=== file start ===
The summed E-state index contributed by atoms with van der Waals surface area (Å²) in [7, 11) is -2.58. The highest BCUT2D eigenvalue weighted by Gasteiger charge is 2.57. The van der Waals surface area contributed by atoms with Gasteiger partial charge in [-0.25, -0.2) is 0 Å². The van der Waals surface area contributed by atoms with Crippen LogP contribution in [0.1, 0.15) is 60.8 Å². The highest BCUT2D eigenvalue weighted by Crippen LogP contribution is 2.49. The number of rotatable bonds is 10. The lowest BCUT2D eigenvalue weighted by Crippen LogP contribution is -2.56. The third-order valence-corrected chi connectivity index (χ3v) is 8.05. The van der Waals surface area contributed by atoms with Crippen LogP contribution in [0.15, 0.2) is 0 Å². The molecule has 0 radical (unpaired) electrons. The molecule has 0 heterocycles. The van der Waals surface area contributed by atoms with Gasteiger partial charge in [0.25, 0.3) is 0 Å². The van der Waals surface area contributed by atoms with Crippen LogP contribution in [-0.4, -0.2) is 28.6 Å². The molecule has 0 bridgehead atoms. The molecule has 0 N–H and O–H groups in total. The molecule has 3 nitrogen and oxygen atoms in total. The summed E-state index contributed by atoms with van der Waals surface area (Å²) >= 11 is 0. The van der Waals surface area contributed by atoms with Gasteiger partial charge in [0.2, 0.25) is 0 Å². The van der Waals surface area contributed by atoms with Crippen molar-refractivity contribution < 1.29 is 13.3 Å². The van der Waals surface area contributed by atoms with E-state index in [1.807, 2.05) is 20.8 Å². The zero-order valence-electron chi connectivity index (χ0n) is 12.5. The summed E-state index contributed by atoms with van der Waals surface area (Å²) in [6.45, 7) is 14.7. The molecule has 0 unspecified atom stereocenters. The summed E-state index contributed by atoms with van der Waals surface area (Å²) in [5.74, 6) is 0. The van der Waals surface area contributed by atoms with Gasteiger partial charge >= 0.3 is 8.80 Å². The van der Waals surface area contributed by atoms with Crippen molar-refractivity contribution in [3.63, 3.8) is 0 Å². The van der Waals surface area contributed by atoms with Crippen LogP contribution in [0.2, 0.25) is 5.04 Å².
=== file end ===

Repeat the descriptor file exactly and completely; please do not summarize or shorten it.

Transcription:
The summed E-state index contributed by atoms with van der Waals surface area (Å²) in [7, 11) is -2.58. The highest BCUT2D eigenvalue weighted by Gasteiger charge is 2.57. The van der Waals surface area contributed by atoms with Gasteiger partial charge in [-0.25, -0.2) is 0 Å². The van der Waals surface area contributed by atoms with Crippen LogP contribution in [0.1, 0.15) is 60.8 Å². The highest BCUT2D eigenvalue weighted by Crippen LogP contribution is 2.49. The number of rotatable bonds is 10. The lowest BCUT2D eigenvalue weighted by Crippen LogP contribution is -2.56. The third-order valence-corrected chi connectivity index (χ3v) is 8.05. The van der Waals surface area contributed by atoms with Crippen LogP contribution in [0.15, 0.2) is 0 Å². The molecule has 0 radical (unpaired) electrons. The molecule has 0 heterocycles. The van der Waals surface area contributed by atoms with Gasteiger partial charge in [0.25, 0.3) is 0 Å². The van der Waals surface area contributed by atoms with Crippen LogP contribution in [-0.4, -0.2) is 28.6 Å². The molecule has 0 bridgehead atoms. The molecule has 0 N–H and O–H groups in total. The molecule has 3 nitrogen and oxygen atoms in total. The summed E-state index contributed by atoms with van der Waals surface area (Å²) >= 11 is 0. The van der Waals surface area contributed by atoms with Gasteiger partial charge in [0.2, 0.25) is 0 Å². The van der Waals surface area contributed by atoms with Crippen molar-refractivity contribution < 1.29 is 13.3 Å². The van der Waals surface area contributed by atoms with E-state index in [1.807, 2.05) is 20.8 Å². The zero-order valence-electron chi connectivity index (χ0n) is 12.5. The summed E-state index contributed by atoms with van der Waals surface area (Å²) in [6.45, 7) is 14.7. The molecule has 0 unspecified atom stereocenters. The summed E-state index contributed by atoms with van der Waals surface area (Å²) in [5.74, 6) is 0. The van der Waals surface area contributed by atoms with Gasteiger partial charge >= 0.3 is 8.80 Å². The van der Waals surface area contributed by atoms with Crippen molar-refractivity contribution in [3.63, 3.8) is 0 Å². The van der Waals surface area contributed by atoms with Crippen LogP contribution in [0.2, 0.25) is 5.04 Å².